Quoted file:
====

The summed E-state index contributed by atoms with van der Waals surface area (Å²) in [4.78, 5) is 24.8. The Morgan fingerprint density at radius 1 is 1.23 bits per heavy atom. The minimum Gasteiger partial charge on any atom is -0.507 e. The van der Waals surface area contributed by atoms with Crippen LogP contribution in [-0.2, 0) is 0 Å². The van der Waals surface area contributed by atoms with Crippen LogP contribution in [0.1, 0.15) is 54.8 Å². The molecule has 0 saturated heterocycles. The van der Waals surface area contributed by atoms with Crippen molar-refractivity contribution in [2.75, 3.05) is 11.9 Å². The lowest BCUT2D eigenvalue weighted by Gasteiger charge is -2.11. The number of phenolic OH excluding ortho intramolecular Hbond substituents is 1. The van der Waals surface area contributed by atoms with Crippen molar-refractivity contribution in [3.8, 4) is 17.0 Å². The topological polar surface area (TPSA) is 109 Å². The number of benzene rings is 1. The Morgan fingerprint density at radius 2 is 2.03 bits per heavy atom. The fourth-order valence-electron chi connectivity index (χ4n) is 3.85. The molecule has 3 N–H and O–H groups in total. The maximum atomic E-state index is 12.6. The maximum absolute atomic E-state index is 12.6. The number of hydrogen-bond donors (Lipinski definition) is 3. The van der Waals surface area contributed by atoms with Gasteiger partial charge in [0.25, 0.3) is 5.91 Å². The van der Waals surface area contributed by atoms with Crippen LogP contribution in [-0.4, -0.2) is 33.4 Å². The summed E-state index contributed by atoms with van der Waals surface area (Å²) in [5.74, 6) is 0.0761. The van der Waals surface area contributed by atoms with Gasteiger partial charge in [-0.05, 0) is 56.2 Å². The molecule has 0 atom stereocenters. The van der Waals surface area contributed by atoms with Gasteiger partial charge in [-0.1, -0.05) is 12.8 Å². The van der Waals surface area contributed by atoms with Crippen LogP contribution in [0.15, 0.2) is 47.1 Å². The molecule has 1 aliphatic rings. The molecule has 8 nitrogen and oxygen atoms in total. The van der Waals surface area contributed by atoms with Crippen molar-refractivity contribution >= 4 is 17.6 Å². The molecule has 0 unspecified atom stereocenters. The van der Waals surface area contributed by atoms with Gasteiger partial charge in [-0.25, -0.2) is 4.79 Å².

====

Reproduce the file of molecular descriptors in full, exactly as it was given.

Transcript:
The summed E-state index contributed by atoms with van der Waals surface area (Å²) in [4.78, 5) is 24.8. The Morgan fingerprint density at radius 1 is 1.23 bits per heavy atom. The minimum Gasteiger partial charge on any atom is -0.507 e. The van der Waals surface area contributed by atoms with Crippen LogP contribution in [-0.2, 0) is 0 Å². The van der Waals surface area contributed by atoms with Crippen LogP contribution in [0.1, 0.15) is 54.8 Å². The molecule has 0 saturated heterocycles. The van der Waals surface area contributed by atoms with Crippen molar-refractivity contribution in [2.75, 3.05) is 11.9 Å². The lowest BCUT2D eigenvalue weighted by Gasteiger charge is -2.11. The number of phenolic OH excluding ortho intramolecular Hbond substituents is 1. The van der Waals surface area contributed by atoms with Crippen molar-refractivity contribution in [3.8, 4) is 17.0 Å². The topological polar surface area (TPSA) is 109 Å². The number of benzene rings is 1. The Morgan fingerprint density at radius 2 is 2.03 bits per heavy atom. The fourth-order valence-electron chi connectivity index (χ4n) is 3.85. The molecule has 3 N–H and O–H groups in total. The maximum atomic E-state index is 12.6. The maximum absolute atomic E-state index is 12.6. The number of hydrogen-bond donors (Lipinski definition) is 3. The van der Waals surface area contributed by atoms with Gasteiger partial charge in [0.25, 0.3) is 5.91 Å². The van der Waals surface area contributed by atoms with Crippen LogP contribution in [-0.4, -0.2) is 33.4 Å². The summed E-state index contributed by atoms with van der Waals surface area (Å²) in [5.74, 6) is 0.0761. The van der Waals surface area contributed by atoms with Gasteiger partial charge in [-0.05, 0) is 56.2 Å². The molecule has 0 atom stereocenters. The van der Waals surface area contributed by atoms with Gasteiger partial charge in [-0.1, -0.05) is 12.8 Å². The van der Waals surface area contributed by atoms with Crippen LogP contribution in [0.15, 0.2) is 47.1 Å². The molecule has 1 aliphatic rings. The molecule has 8 nitrogen and oxygen atoms in total. The van der Waals surface area contributed by atoms with Crippen molar-refractivity contribution >= 4 is 17.6 Å². The molecule has 0 unspecified atom stereocenters. The van der Waals surface area contributed by atoms with Gasteiger partial charge in [-0.25, -0.2) is 4.79 Å².